Extracting functional groups of ALLINI to design derivatives of FDA‐approved drugs: Inhibition of HIV‐1 integrase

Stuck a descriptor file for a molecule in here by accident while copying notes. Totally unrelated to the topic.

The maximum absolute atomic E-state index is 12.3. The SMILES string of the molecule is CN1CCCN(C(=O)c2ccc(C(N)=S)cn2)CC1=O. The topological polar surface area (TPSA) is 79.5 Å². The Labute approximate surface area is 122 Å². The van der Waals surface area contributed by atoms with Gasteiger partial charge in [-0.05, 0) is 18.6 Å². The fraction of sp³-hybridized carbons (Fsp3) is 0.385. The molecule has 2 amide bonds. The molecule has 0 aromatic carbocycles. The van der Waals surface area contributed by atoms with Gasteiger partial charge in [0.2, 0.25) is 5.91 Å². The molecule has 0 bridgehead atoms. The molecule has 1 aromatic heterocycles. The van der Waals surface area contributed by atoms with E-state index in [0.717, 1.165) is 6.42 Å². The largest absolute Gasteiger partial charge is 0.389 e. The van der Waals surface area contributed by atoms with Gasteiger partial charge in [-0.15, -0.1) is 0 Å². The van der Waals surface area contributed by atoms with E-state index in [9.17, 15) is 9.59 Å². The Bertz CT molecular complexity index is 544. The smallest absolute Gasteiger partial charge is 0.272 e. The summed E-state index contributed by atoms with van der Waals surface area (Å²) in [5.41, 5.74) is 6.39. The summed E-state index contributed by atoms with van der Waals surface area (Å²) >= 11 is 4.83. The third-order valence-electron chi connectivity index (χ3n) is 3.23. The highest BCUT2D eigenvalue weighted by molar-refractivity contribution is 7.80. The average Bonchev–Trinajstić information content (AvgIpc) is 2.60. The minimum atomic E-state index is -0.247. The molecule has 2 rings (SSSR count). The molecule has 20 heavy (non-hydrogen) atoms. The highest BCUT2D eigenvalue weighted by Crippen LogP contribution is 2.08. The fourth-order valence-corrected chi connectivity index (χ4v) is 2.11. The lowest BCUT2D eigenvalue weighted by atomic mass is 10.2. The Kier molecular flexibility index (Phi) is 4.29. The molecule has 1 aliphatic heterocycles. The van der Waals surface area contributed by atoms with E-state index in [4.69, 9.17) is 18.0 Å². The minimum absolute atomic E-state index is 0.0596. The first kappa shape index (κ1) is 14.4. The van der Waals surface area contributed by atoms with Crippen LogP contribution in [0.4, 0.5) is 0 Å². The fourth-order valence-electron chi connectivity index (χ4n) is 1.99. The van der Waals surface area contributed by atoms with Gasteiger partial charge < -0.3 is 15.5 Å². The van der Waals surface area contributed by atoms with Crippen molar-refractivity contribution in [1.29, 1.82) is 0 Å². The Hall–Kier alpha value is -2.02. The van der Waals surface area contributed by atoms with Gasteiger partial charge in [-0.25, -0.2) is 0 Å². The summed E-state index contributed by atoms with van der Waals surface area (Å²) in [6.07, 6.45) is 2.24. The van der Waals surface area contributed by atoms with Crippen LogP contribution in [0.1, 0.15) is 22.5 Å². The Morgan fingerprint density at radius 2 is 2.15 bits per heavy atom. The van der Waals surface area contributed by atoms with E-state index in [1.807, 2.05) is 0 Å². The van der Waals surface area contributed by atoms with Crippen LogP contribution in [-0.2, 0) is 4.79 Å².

HIV‐1 integrase (IN) is crucial for integration of viral DNA into the host genome and a promising target in development of antiretroviral inhibitors. In this work, six new compounds were designed by linking the structures of two different class of HIV‐1 IN inhibitors (active site binders and allosteric IN inhibitors (ALLINIs)). Among newly designed compounds, INRAT10b was found most potent HIV‐1 IN inhibitor considering different docking results. To further validate protein–ligand interactions obtained from dockings, molecular dynamics simulations were performed for inhibitor raltegravir and INRAT10b placed either at active site or allosteric site of HIV‐1 IN (monomer or dimer). Results suggest that both raltegravir and INRAT10b were interacting with residue Gln62, Gly140, Ile141, and Ser147. However, INRAT10b interacts better with high H‐bond occupancy, which can explain the strong binding affinity of INRAT10b than raltegravir with the HIV‐1 IN protein. Subdomains rearrangements in HIV‐1 IN suggest that the C‐terminal and catalytic core domains develop their closeness in the presence of ligand. More significantly, the newly designed derivatives represent novel compounds targeting catalytic site and C‐terminal (protein–protein interaction) domains simultaneously. And we also propose INRAT10b as a promising lead compound for the development of potent HIV‐1 IN inhibitors.
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